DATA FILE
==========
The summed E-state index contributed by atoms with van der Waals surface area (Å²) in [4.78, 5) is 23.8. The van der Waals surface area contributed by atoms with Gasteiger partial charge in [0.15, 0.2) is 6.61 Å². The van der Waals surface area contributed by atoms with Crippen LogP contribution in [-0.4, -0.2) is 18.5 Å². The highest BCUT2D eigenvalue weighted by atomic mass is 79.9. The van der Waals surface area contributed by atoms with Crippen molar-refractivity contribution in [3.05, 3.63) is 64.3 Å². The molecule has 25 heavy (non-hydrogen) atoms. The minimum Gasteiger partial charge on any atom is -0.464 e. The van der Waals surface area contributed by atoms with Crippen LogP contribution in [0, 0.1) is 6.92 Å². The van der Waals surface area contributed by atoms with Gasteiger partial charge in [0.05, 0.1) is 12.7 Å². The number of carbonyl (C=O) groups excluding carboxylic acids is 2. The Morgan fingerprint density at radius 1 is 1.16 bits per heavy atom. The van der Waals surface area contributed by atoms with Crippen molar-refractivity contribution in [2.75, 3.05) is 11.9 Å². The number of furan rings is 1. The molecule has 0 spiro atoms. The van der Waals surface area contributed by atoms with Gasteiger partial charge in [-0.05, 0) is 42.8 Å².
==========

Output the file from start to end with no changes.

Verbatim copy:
The summed E-state index contributed by atoms with van der Waals surface area (Å²) in [4.78, 5) is 23.8. The van der Waals surface area contributed by atoms with Gasteiger partial charge in [0.15, 0.2) is 6.61 Å². The van der Waals surface area contributed by atoms with Crippen LogP contribution in [-0.4, -0.2) is 18.5 Å². The highest BCUT2D eigenvalue weighted by atomic mass is 79.9. The van der Waals surface area contributed by atoms with Crippen molar-refractivity contribution in [3.05, 3.63) is 64.3 Å². The molecule has 25 heavy (non-hydrogen) atoms. The minimum Gasteiger partial charge on any atom is -0.464 e. The van der Waals surface area contributed by atoms with Crippen LogP contribution in [0, 0.1) is 6.92 Å². The van der Waals surface area contributed by atoms with Gasteiger partial charge in [0.05, 0.1) is 12.7 Å². The number of carbonyl (C=O) groups excluding carboxylic acids is 2. The Morgan fingerprint density at radius 1 is 1.16 bits per heavy atom. The van der Waals surface area contributed by atoms with Crippen molar-refractivity contribution in [2.75, 3.05) is 11.9 Å². The number of furan rings is 1. The molecule has 0 spiro atoms. The van der Waals surface area contributed by atoms with Gasteiger partial charge in [-0.05, 0) is 42.8 Å².